Beyond that, setting up food on a couple of tables in the great room would not work because the Great Room is used for other events, such as concerts, and so tables are not always set up for the morning. Mr. Harman, the Dean of Students, agrees that setup would be the main problem. The Great Room is used for lots of events, and is typically “not a meeting space”, according to Mr. Harman.

Mrs. Huro says that if these hurdles could be overcome, “it could be done”, but there are no solid plans for it to happen.

Until further notice, breakfast at Providence will remain a tasty dream in the minds of Providence students and staff.


A Behind-the-Scenes Look at Upper School Teachers’ Spirit Squad Performance


Upper School Students had a big surprise during Wednesday’s Catholic School’s Week Pep Fest.  Following a series of videos and competitions, the Spirit Squad performed new dances, and this time, they brought some special guests.

Photo Credit: Lauren Perinovic
Photo Credit: Lauren Perinovic

Unknown to the students prior to the Pep Fest, ten of the male upper school teachers joined in part way to dance in the medley of songs from High School Musical.  The daring performers were named “Dr. Fer and his Upper Steppers” by Mrs. Cathy Quinn, who coaches the Spirit Squad. The special guest teachers, with nicknames by Mrs. Quinn, include:

Photo Credit: Lauren Perinovic
Photo Credit: Lauren Perinovic
BB “got your back” Blackhawk
Ian “secret ninja moves” Skemp
D. “without a net” Fisher
Mike “more than a fro” Plucinski
Christopher “smooth operator” Santer
Ricky “sure can sing” Carrillo
Kevin “the new guy got game” Keiser
Adam “who let the dogs out?” Schmalzy, and
Tom Cat Jones.
According to Dr. Ferdinand, Mr. Harman was originally supposed to be among the dancers, but could not join due to “car troubles”.
Following the Spirit Squad’s performance to “Fabulous”, the teachers turned performers ran into the gym  to “The Boys are Back”. Both songs had original choreography by Spirit Squad Captain Stefanie Palmer ’14.
Photo Credit: Daniel Tawil
Stefanie Palmer ’14
Photo Credit: Daniel Tawil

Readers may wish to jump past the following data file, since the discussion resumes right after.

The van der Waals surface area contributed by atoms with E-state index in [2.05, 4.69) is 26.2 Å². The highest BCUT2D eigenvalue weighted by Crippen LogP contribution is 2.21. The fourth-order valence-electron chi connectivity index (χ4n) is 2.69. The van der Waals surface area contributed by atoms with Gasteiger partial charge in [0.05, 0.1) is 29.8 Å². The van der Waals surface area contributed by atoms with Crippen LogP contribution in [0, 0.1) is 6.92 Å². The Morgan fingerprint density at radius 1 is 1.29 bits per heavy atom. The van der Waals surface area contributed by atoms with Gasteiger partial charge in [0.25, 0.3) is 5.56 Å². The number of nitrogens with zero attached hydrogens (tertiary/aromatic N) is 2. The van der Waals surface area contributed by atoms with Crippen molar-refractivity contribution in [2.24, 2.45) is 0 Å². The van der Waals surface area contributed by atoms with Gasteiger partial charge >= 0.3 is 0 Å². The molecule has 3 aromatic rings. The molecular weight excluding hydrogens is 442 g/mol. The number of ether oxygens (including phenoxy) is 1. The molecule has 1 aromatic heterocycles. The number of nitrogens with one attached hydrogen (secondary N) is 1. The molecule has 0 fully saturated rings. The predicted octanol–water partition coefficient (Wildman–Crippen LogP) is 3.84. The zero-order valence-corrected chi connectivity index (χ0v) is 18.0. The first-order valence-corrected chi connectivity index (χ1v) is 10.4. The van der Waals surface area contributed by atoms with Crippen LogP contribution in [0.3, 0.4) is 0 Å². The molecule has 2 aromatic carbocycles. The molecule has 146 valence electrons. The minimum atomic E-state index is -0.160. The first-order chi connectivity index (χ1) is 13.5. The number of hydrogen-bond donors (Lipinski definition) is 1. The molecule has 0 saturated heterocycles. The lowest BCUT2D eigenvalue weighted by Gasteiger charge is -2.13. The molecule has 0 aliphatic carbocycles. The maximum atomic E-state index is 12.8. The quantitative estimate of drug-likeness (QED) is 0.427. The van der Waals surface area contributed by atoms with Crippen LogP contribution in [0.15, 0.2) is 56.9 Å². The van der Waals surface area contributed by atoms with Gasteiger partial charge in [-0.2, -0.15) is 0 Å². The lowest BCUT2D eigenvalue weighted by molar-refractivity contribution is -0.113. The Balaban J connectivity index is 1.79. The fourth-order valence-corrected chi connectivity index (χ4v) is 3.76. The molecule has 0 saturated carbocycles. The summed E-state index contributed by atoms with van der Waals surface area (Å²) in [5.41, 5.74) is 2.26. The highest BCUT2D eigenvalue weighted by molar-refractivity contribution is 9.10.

For the finale, the Spirit Squad returned to join the “Upper Steppers”  for “We’re All in This Together”, with “authentic movie choreography”, according to Palmer. But this surprise didn’t come without a bit of work. Palmer says that the teachers have been practicing for about a week, but they only had one practice together, which took place in the closed-off antiquities gallery with signs about a meeting on the doors.
Photo Credit: Lauren Perinovic
Mr. Blackhawk
Photo Credit: Lauren Perinovic

Reflecting back on instructing the teachers, Palmer says, “It was really strange… I saw them in a less professional light. It was weird, but it was really fun.” According to her, math teacher Mr. Ben Blackhawk was the best dancer of the teachers because he had ballet experience.

Mr. Ian Skemp, history teacher, also got an honorable mention because he “gets really into it, and he adds his own style.”
Photo Credit: Lauren Perinovic
Mr. Skemp
Photo Credit: Lauren PerinoviDr. Ferdinand, the Upper School Director, says that the dancing “was more of a challenge than I expected”. He explains that “The feet and hand movements are very quick”. Mr. Jones said the hardest part was “trying to put all those dance moves together”. And looking at the high-kicks and spins they performed, their responses really make sense
Upper School Director Dr. Kevin Ferdinand’s experience of being taught by his former students was different than Palmer’s, however. He says, “It was stranger for her than it was for us”. He thinks that age doesn’t matter, and in the end “She knows something we don’t”.
In the end, after all the secret-keeping and dance-practicing, the surprise was well received. As the teachers ran into the gym in shorts, t-shirts, and sweatbands, they were greeted with a chorus of cheers and applause from the student-packed stands.
Photo Credit: Lauren Perinovic
Photo Credit: Lauren Perinovic
Faith Bartsch ’14, after seeing the performance, said she was “amazed”. “It was great to see that our teachers could appreciate this week as much as we can,” said Bartsch.
Photo Credit: Lauren Perinovic
Photo Credit: Lauren Perinovic

In the Midst of Finals, Students Share Their Strategies For Success

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How do PA’s hard-working, test-taking, upper school students survive these days of back-to-back exams? Some veterans of the blue tarp and dingy lighting share their thoughts…


“Eat a lot of chocolate and wake up early.” – Frances  Christianson

“If you don’t know it by 11 pm, you are not going to know it by the test.” – Christa Peterson

“Take a study break.” – Vince


“Freshman, only do as much as you can do and leave the rest to God – he will help you.” -Sasha Spichke

“Start studying early… think about one test, don’t think of all six at the same time.” – Christina Stankey

“If you haven’t started studying now, you’ll never succeed in life.” Connor Killion


“A good way for me to study for finals is to Skype my friends and study with them” – Alec Weber

“I go to the library to study for finals and isolate myself from the world so that I can give my full attention to the studies” -Austin Duncan


“Breathe and turn it over to the Lord” – Ms. Hagner

“Never re-read whole sections and call that studying.” – Mr. Harman

Consensus? Sleep, breathe, and be prepared.